A CONTROVERSIAL ELECTION AND THE NATURE OF MEASUREMENT

Workers in the richly quantitative oil and gas business must have chuckled at some of the numerical presumptions expressed during the post-election controversy settled Dec. 13 in favor of Texas Gov.-now President-Elect-George W. Bush.

Workers in the richly quantitative oil and gas business must have chuckled at some of the numerical presumptions expressed during the post-election controversy settled Dec. 13 in favor of Texas Gov.-now President-Elect-George W. Bush.

Quaint views of measurement were on display.

On election day, Nov. 7, and in the wee hours of Nov. 8, television stations first projected a win in Florida for Vice-Pres. Al Gore, then recanted. Later they called the national election for Bush, then recanted.

By sun-up Nov. 8, there was general agreement that the race had been too close to call. And it became clear that as Florida's voting went, so would go the election.

But Bush's margins of apparent victory in the initial Florida vote and early recounts were very thin. Inevitably, the Gore side hunted questionable ballots and, of course, found many. So the election trailed into an unsatisfying run of legal contests, finally settled by the US Supreme Court, over which ballots to count and how to count them.

The lingering problem in all this is not that the judicial system had to become involved. And it is not that the state and federal legislatures stood ready to settle the matter.

The lingering problem is that the measuring device-the system for collecting and counting votes-isn't precise enough to distinguish between the winner and loser in a race as close as the one between Bush and Gore. In Florida, the device's margin of error was greater the margin of victory, whatever it was.

This is no indictment of Florida's statutorily prescribed, machine-based, voting system. All measuring devices have margins of error. All voting systems have margins of error.

In most elections, margins of victory easily exceed margins of error inherent in balloting systems, so the errors don't matter. This time they did.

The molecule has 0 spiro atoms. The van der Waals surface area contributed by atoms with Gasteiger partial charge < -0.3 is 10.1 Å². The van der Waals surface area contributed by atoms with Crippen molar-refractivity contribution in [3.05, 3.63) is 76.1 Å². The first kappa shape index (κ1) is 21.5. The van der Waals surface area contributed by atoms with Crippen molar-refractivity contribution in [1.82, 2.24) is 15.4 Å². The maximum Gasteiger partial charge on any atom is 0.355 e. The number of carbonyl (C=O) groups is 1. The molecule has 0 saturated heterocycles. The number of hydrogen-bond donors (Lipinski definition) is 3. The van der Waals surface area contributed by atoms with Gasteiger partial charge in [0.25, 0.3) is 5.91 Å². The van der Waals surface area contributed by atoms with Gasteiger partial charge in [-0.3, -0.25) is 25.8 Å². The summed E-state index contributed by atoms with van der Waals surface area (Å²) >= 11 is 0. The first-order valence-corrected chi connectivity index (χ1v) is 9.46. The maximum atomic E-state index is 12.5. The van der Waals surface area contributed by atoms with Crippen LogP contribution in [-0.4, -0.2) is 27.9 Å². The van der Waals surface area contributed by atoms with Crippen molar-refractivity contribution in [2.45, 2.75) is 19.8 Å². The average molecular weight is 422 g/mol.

Framers of the US Constitution, geniuses that they were, recognized this possibility in presidential elections. They charted a general course through state and federal legislatures for decisions on elections that the Electoral College couldn't settle. They accepted and accounted for the margin of error inherent in that and any system of measurement.

They probably would have found entertaining the intuition that emerged in Florida that hand-counting of ballots designed for machines would reveal the "real" vote total.

It could never be so, of course. People don't count as well as machines do. They lose track of numbers and make mistakes, and their tendency to err grows with both the magnitude of the chore and the number of counters. For another thing, Florida ballot-counters were supposed to interpret voter intent from cards completed with such imperfection that machines couldn't make sense of them. Furthermore, hand-counting meant handling ballots, which inevitably introduced change.

Hand-counting thus could not improve the margin of error inherent in Florida's election system and probably widened it. And, of course, it turned out to lack legal standing, at least in the manner in which it was being conducted.

It is not a national tragedy that arithmetic gave way to law in the Gore-Bush election. Arithmetic just wasn't conclusive to the satisfaction of both sides. It happens. And it could have happened in any other state. Laws and constitutions exist for just such circumstances. They worked admirably here.

An interesting paradox remains. There will be an effort to make elections more precise. And it will be justified. Some errors result from avoidable irregularities, some from outright fraud. Those are worthy targets.

So are old or malfunctioning voting machines. When voters read instructions and perform proper manipulations, their votes should count.

Beyond those improvements, significantly greater precision probably can come only by switching from machines to computers.

The paradox is that for people who think that hand-counting is the most precise way to measure millions of votes, computers would be fatally suspect. The Florida experience suggests there are many of them.

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